NATIONAL MARITIME MUSEUM

Make your way south-west to the National Maritime Museum. Visiting it is a great way to put Greenwich’s nautical associations into context. Check out the Oceans of Discovery exhibition on the second floor, which has footage of HMS Endurance’s 1914 voyage to the Antarctic filmed by a cameraman on board. See the crew try to free the ship from being crushed by pack ice, before six members, including captain Ernest Shackleton, battled their way across the Atlantic on board a lifeboat, the James Caird, to get help. The film also includes extracts from the crew’s diaries. Another must-see is the Maritime London exhibition on the ground floor, which takes you through the history of London’s river trade from the Roman era to the present day. Open 10am-5pm. Entry is free; nmm.ac.uk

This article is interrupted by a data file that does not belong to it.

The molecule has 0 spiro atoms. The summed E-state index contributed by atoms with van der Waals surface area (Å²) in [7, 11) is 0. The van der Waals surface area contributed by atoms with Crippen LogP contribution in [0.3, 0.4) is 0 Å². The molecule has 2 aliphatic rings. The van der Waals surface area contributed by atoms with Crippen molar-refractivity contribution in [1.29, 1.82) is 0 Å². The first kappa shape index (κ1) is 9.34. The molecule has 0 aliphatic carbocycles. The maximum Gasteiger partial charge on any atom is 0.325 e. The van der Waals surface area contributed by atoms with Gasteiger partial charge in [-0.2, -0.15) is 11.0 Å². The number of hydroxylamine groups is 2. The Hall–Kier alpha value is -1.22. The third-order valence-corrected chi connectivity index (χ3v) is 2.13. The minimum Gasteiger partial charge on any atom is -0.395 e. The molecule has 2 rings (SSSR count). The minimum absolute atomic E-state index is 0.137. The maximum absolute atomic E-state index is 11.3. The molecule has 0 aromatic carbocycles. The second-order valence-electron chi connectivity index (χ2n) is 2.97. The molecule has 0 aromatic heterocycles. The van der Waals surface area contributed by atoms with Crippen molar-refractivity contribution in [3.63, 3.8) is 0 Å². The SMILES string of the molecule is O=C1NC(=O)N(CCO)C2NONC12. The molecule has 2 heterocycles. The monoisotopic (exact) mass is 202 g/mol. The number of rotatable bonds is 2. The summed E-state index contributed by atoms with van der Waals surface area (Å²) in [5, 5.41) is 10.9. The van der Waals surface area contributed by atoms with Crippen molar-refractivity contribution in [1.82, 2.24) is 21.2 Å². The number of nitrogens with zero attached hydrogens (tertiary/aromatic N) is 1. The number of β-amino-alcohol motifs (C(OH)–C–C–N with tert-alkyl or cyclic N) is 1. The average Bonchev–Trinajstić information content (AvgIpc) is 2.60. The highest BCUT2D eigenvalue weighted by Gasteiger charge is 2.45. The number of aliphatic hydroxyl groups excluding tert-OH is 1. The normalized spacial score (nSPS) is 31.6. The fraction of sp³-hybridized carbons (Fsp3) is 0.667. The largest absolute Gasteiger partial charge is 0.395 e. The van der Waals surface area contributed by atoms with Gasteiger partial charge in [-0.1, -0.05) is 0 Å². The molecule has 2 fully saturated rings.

THE QUEEN’S HOUSE

Just across from the museum is the Queen’s House, originally built for Anne of Denmark, the wife of King James I. Climb the spiralling “tulip stairs”, named after the beautiful floral design on the banister, and then from the balcony in the Great Hall, stare down at the black and white marble floor – the pattern soon becomes hypnotic. Ask a guide to talk you through the gallery of paintings upstairs, which holds Canaletto’s Venetian-style interpretation of the view of Greenwich from the north bank, and other portraits that throw light on the house’s royal history. Look out for the portrait of Emma Hart, whose affair with Admiral Lord Nelson led to her demise. Open 10am-5pm. Entry is free; nmm.ac.uk

ROYAL OBSERVATORY